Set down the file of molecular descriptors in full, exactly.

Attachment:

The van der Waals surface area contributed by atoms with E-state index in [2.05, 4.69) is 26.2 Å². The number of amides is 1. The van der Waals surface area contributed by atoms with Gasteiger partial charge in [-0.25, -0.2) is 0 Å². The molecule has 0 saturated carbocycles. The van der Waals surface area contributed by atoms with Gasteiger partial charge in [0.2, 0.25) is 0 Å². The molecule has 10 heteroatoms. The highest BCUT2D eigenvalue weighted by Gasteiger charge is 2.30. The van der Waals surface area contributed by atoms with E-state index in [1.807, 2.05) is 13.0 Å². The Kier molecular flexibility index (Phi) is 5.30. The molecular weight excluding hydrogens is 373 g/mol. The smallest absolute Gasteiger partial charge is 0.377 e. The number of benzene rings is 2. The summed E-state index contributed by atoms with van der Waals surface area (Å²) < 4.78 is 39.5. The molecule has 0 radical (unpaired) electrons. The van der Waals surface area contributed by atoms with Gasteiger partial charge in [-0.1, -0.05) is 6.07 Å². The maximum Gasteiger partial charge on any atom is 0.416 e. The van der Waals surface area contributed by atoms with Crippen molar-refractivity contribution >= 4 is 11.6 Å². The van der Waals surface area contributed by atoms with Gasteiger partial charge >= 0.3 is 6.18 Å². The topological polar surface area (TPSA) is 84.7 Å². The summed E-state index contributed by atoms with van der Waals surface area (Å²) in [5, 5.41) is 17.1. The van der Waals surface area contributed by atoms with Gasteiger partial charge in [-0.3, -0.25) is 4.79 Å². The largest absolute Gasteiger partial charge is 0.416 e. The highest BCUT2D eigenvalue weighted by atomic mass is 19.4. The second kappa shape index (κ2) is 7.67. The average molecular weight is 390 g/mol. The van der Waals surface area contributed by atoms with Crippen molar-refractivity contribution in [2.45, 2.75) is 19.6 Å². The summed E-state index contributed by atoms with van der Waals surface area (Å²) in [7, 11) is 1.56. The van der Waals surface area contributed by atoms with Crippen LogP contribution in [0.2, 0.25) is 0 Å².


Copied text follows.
The van der Waals surface area contributed by atoms with E-state index in [2.05, 4.69) is 26.2 Å². The number of amides is 1. The van der Waals surface area contributed by atoms with Gasteiger partial charge in [-0.25, -0.2) is 0 Å². The molecule has 0 saturated carbocycles. The van der Waals surface area contributed by atoms with Gasteiger partial charge in [0.2, 0.25) is 0 Å². The molecule has 10 heteroatoms. The highest BCUT2D eigenvalue weighted by Gasteiger charge is 2.30. The van der Waals surface area contributed by atoms with E-state index in [1.807, 2.05) is 13.0 Å². The Kier molecular flexibility index (Phi) is 5.30. The molecular weight excluding hydrogens is 373 g/mol. The smallest absolute Gasteiger partial charge is 0.377 e. The number of benzene rings is 2. The summed E-state index contributed by atoms with van der Waals surface area (Å²) < 4.78 is 39.5. The molecule has 0 radical (unpaired) electrons. The van der Waals surface area contributed by atoms with Gasteiger partial charge in [-0.1, -0.05) is 6.07 Å². The maximum Gasteiger partial charge on any atom is 0.416 e. The van der Waals surface area contributed by atoms with Crippen molar-refractivity contribution >= 4 is 11.6 Å². The van der Waals surface area contributed by atoms with Gasteiger partial charge >= 0.3 is 6.18 Å². The topological polar surface area (TPSA) is 84.7 Å². The summed E-state index contributed by atoms with van der Waals surface area (Å²) in [5, 5.41) is 17.1. The van der Waals surface area contributed by atoms with Gasteiger partial charge in [-0.3, -0.25) is 4.79 Å². The largest absolute Gasteiger partial charge is 0.416 e. The highest BCUT2D eigenvalue weighted by atomic mass is 19.4. The second kappa shape index (κ2) is 7.67. The average molecular weight is 390 g/mol. The van der Waals surface area contributed by atoms with Crippen molar-refractivity contribution in [2.45, 2.75) is 19.6 Å². The summed E-state index contributed by atoms with van der Waals surface area (Å²) in [7, 11) is 1.56. The van der Waals surface area contributed by atoms with Crippen LogP contribution in [0.2, 0.25) is 0 Å².